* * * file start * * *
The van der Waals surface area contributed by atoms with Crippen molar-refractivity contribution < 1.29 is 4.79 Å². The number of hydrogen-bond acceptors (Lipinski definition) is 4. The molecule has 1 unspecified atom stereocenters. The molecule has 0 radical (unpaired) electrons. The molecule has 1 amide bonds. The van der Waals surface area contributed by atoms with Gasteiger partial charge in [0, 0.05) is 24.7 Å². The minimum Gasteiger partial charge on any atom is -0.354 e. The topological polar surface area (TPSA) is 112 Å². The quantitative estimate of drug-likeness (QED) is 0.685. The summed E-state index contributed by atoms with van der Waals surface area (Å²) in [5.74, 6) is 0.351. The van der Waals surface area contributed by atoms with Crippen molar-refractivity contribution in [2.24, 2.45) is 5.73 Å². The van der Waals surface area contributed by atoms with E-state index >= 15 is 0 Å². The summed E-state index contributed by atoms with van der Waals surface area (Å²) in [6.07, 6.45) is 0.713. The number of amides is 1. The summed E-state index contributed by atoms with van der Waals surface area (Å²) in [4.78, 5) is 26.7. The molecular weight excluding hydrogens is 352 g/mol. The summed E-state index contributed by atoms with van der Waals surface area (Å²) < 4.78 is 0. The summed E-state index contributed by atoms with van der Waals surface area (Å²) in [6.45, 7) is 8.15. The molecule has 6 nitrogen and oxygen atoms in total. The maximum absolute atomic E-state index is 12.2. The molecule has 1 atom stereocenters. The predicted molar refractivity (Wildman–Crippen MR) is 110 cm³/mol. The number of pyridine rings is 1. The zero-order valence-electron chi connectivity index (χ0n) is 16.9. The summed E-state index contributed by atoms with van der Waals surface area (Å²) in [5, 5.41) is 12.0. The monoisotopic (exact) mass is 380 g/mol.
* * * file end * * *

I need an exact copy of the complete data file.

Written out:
The van der Waals surface area contributed by atoms with Crippen molar-refractivity contribution < 1.29 is 4.79 Å². The number of hydrogen-bond acceptors (Lipinski definition) is 4. The molecule has 1 unspecified atom stereocenters. The molecule has 0 radical (unpaired) electrons. The molecule has 1 amide bonds. The van der Waals surface area contributed by atoms with Gasteiger partial charge in [0, 0.05) is 24.7 Å². The minimum Gasteiger partial charge on any atom is -0.354 e. The topological polar surface area (TPSA) is 112 Å². The quantitative estimate of drug-likeness (QED) is 0.685. The summed E-state index contributed by atoms with van der Waals surface area (Å²) in [5.74, 6) is 0.351. The van der Waals surface area contributed by atoms with Crippen molar-refractivity contribution in [2.24, 2.45) is 5.73 Å². The van der Waals surface area contributed by atoms with E-state index >= 15 is 0 Å². The summed E-state index contributed by atoms with van der Waals surface area (Å²) in [6.07, 6.45) is 0.713. The number of amides is 1. The summed E-state index contributed by atoms with van der Waals surface area (Å²) in [4.78, 5) is 26.7. The molecular weight excluding hydrogens is 352 g/mol. The summed E-state index contributed by atoms with van der Waals surface area (Å²) < 4.78 is 0. The summed E-state index contributed by atoms with van der Waals surface area (Å²) in [6.45, 7) is 8.15. The molecule has 6 nitrogen and oxygen atoms in total. The maximum absolute atomic E-state index is 12.2. The molecule has 1 atom stereocenters. The predicted molar refractivity (Wildman–Crippen MR) is 110 cm³/mol. The number of pyridine rings is 1. The zero-order valence-electron chi connectivity index (χ0n) is 16.9. The summed E-state index contributed by atoms with van der Waals surface area (Å²) in [5, 5.41) is 12.0. The monoisotopic (exact) mass is 380 g/mol.